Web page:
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Top UN Elections Official Faces Dismissal; US Criticizes Timing


The head of the United Nations Elections agency is being fired 10 days before crucial elections that her office is overseeing in Iraq. U.S. Ambassador John Bolton has questioned the timing of the dismissal.

Senior U.N. officials confirmed Monday that a letter has been drafted notifying Elections Unit Chief Carina Perelli that she has been fired. The officials declined further comment pending delivery of the letter.

Ms. Perelli is a 48-year-old political scientist from Uruguay who won wide praise for supervising elections in Afghanistan and Iraq. President Bush singled her out for recognition in this year's State of the Union address.

But last March, a management consultant hired to study her department faulted her for what was termed "sexual and workplace harassment".

Copies of the consultant's report leaked to the press noted that Ms. Perelli had been locked in a public dispute over how involved the United Nations should be in Iraq. Ms. Perelli favored sending a large group of experts to help organize last January's Iraqi election. Her supervisor, former Undersecretary General for Political Affairs Kieran Prendergast, who opposed the U.S.-led invasion of Iraq, disagreed.

Attempts to reach Ms. Perelli Monday were unsuccessful, but in comments to the New York Times, she rejected the charges against her and vowed to fight them. Referring to the next Iraqi election scheduled for December 15, she said, "In elections you hope for the best, but I fear the worst".

Washington's U.N. Ambassador John Bolton Monday questioned the timing of Ms. Perelli's dismissal. He refused to comment on the specifics of the case against her, but suggested the firing could disrupt the election preparation process.

"The U.N. role in previous elections has been quite helpful and important to the Iraqi people," he said. "This is a major election, obviously the end of this process leading up to the return of full sovereignty to Iraq, and I don't think anybody should do things that disrupt that. Perhaps management has taken that into account, but it's certainly not been explained to us, why a decision has to be taken at this time."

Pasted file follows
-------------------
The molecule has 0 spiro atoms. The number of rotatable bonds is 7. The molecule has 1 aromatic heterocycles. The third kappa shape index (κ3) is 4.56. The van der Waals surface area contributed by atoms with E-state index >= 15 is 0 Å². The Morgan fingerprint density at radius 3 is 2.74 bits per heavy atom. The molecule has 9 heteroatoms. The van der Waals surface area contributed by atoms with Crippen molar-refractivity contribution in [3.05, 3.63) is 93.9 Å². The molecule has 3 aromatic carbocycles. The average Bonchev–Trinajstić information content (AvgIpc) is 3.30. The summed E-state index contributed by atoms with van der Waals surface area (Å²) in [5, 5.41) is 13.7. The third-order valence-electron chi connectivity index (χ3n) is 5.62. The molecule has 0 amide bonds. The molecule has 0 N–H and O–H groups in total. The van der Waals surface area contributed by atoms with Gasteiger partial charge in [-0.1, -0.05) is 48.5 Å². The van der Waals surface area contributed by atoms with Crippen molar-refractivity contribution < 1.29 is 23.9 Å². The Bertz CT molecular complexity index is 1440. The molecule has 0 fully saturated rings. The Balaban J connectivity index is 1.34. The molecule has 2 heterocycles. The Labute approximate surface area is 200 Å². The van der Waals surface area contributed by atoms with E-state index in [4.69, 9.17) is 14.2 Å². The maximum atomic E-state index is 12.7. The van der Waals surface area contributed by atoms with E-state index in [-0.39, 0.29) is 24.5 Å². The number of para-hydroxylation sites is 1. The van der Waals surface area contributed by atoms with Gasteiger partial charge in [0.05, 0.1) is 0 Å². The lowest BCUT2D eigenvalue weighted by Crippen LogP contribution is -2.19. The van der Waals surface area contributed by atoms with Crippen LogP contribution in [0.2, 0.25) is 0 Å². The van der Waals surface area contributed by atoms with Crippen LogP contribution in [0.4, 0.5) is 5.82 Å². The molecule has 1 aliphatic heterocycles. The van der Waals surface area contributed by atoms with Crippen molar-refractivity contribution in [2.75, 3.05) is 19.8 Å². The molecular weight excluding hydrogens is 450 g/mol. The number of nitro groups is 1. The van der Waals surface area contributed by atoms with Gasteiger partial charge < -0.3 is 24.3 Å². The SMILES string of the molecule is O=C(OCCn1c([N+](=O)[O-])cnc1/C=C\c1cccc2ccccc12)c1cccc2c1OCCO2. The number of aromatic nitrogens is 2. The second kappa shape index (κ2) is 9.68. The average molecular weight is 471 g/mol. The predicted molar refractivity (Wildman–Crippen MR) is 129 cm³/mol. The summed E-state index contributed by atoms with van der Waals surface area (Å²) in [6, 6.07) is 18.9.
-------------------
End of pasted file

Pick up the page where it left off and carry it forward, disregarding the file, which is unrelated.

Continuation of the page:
U.N. officials defended the firing, noting that there has been no disruption in the world body's work in supervising preparations for next week's election in Iraq. U.N. Chief of Staff Mark Malloch Brown told VOA that in the eyes of many staff members, Ms. Perelli's dismissal was long overdue.

"There are some who felt it should have been done well before constitutional referendum, and that we were already trying to accommodate these needs in Iraq by delaying it till now... As to the Iraq elections, the key criteria was to find a strong replacement for her in Iraq, and that individual has been on the ground since the time she left the country, so this has absolutely no impact on our preparation for that election," he said.

A U.N. spokesman said Ms. Perelli can appeal her dismissal to a disciplinary committee, and finally to an administrative tribunal.

Her firing comes at a time when the world body is under pressure to take tough action in the face of a series of scandals. U.N. diplomats say more revelations are expected soon in the Iraq oil-for-food scandal, which has dealt a harsh blow to the organization's reputation.

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